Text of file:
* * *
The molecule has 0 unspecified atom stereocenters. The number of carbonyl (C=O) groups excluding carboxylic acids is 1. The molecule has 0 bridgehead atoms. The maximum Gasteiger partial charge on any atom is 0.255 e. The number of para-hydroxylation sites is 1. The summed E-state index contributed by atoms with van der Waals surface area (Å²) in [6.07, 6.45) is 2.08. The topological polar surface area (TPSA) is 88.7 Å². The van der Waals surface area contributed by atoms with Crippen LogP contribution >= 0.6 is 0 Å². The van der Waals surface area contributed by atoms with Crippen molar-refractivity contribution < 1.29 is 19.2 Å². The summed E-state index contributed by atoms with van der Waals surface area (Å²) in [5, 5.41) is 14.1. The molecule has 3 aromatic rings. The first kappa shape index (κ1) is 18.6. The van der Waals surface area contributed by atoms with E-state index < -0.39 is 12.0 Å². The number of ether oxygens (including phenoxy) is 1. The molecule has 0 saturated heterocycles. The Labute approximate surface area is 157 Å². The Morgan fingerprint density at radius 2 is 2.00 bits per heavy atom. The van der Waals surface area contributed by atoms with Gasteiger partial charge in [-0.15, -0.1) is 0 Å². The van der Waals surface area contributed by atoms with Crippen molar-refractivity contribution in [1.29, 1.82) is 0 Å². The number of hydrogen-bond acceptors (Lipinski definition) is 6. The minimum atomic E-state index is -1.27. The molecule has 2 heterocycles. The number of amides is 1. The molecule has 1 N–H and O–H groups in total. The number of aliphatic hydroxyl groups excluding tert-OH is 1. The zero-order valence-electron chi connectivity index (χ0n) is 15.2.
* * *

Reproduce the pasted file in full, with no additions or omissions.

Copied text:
The molecule has 0 unspecified atom stereocenters. The number of carbonyl (C=O) groups excluding carboxylic acids is 1. The molecule has 0 bridgehead atoms. The maximum Gasteiger partial charge on any atom is 0.255 e. The number of para-hydroxylation sites is 1. The summed E-state index contributed by atoms with van der Waals surface area (Å²) in [6.07, 6.45) is 2.08. The topological polar surface area (TPSA) is 88.7 Å². The van der Waals surface area contributed by atoms with Crippen LogP contribution >= 0.6 is 0 Å². The van der Waals surface area contributed by atoms with Crippen molar-refractivity contribution < 1.29 is 19.2 Å². The summed E-state index contributed by atoms with van der Waals surface area (Å²) in [5, 5.41) is 14.1. The molecule has 3 aromatic rings. The first kappa shape index (κ1) is 18.6. The van der Waals surface area contributed by atoms with E-state index < -0.39 is 12.0 Å². The number of ether oxygens (including phenoxy) is 1. The molecule has 0 saturated heterocycles. The Labute approximate surface area is 157 Å². The Morgan fingerprint density at radius 2 is 2.00 bits per heavy atom. The van der Waals surface area contributed by atoms with Gasteiger partial charge in [-0.15, -0.1) is 0 Å². The van der Waals surface area contributed by atoms with Crippen molar-refractivity contribution in [1.29, 1.82) is 0 Å². The number of hydrogen-bond acceptors (Lipinski definition) is 6. The minimum atomic E-state index is -1.27. The molecule has 2 heterocycles. The number of amides is 1. The molecule has 1 N–H and O–H groups in total. The number of aliphatic hydroxyl groups excluding tert-OH is 1. The zero-order valence-electron chi connectivity index (χ0n) is 15.2.